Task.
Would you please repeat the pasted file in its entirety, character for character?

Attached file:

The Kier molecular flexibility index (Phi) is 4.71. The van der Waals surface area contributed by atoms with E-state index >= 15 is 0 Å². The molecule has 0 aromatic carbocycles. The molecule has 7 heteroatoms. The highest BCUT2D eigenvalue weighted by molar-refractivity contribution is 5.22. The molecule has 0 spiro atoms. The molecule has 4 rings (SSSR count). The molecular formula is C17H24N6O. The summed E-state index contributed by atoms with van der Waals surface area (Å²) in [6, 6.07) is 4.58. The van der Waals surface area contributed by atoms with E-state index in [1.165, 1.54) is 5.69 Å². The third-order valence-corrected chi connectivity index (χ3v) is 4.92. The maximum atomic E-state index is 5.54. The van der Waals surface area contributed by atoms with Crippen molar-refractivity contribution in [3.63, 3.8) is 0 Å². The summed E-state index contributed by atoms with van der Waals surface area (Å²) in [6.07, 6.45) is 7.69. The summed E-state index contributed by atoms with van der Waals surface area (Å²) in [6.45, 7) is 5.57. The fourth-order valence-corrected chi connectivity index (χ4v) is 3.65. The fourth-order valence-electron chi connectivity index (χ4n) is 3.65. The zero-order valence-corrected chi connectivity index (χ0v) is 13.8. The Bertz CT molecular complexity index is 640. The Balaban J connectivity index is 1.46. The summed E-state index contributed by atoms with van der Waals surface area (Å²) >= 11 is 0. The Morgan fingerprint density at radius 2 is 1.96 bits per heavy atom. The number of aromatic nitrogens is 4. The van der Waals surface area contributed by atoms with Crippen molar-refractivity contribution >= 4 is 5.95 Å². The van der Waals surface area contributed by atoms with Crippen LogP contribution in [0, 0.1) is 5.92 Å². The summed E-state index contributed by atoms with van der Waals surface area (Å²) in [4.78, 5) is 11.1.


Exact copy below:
The Kier molecular flexibility index (Phi) is 4.71. The van der Waals surface area contributed by atoms with E-state index >= 15 is 0 Å². The molecule has 0 aromatic carbocycles. The molecule has 7 heteroatoms. The highest BCUT2D eigenvalue weighted by molar-refractivity contribution is 5.22. The molecule has 0 spiro atoms. The molecule has 4 rings (SSSR count). The molecular formula is C17H24N6O. The summed E-state index contributed by atoms with van der Waals surface area (Å²) in [6, 6.07) is 4.58. The van der Waals surface area contributed by atoms with E-state index in [1.165, 1.54) is 5.69 Å². The third-order valence-corrected chi connectivity index (χ3v) is 4.92. The maximum atomic E-state index is 5.54. The van der Waals surface area contributed by atoms with Crippen molar-refractivity contribution in [3.63, 3.8) is 0 Å². The summed E-state index contributed by atoms with van der Waals surface area (Å²) in [6.07, 6.45) is 7.69. The summed E-state index contributed by atoms with van der Waals surface area (Å²) in [6.45, 7) is 5.57. The fourth-order valence-corrected chi connectivity index (χ4v) is 3.65. The fourth-order valence-electron chi connectivity index (χ4n) is 3.65. The zero-order valence-corrected chi connectivity index (χ0v) is 13.8. The Bertz CT molecular complexity index is 640. The Balaban J connectivity index is 1.46. The summed E-state index contributed by atoms with van der Waals surface area (Å²) >= 11 is 0. The Morgan fingerprint density at radius 2 is 1.96 bits per heavy atom. The number of aromatic nitrogens is 4. The van der Waals surface area contributed by atoms with Crippen molar-refractivity contribution >= 4 is 5.95 Å². The van der Waals surface area contributed by atoms with Crippen LogP contribution in [0, 0.1) is 5.92 Å². The summed E-state index contributed by atoms with van der Waals surface area (Å²) in [4.78, 5) is 11.1.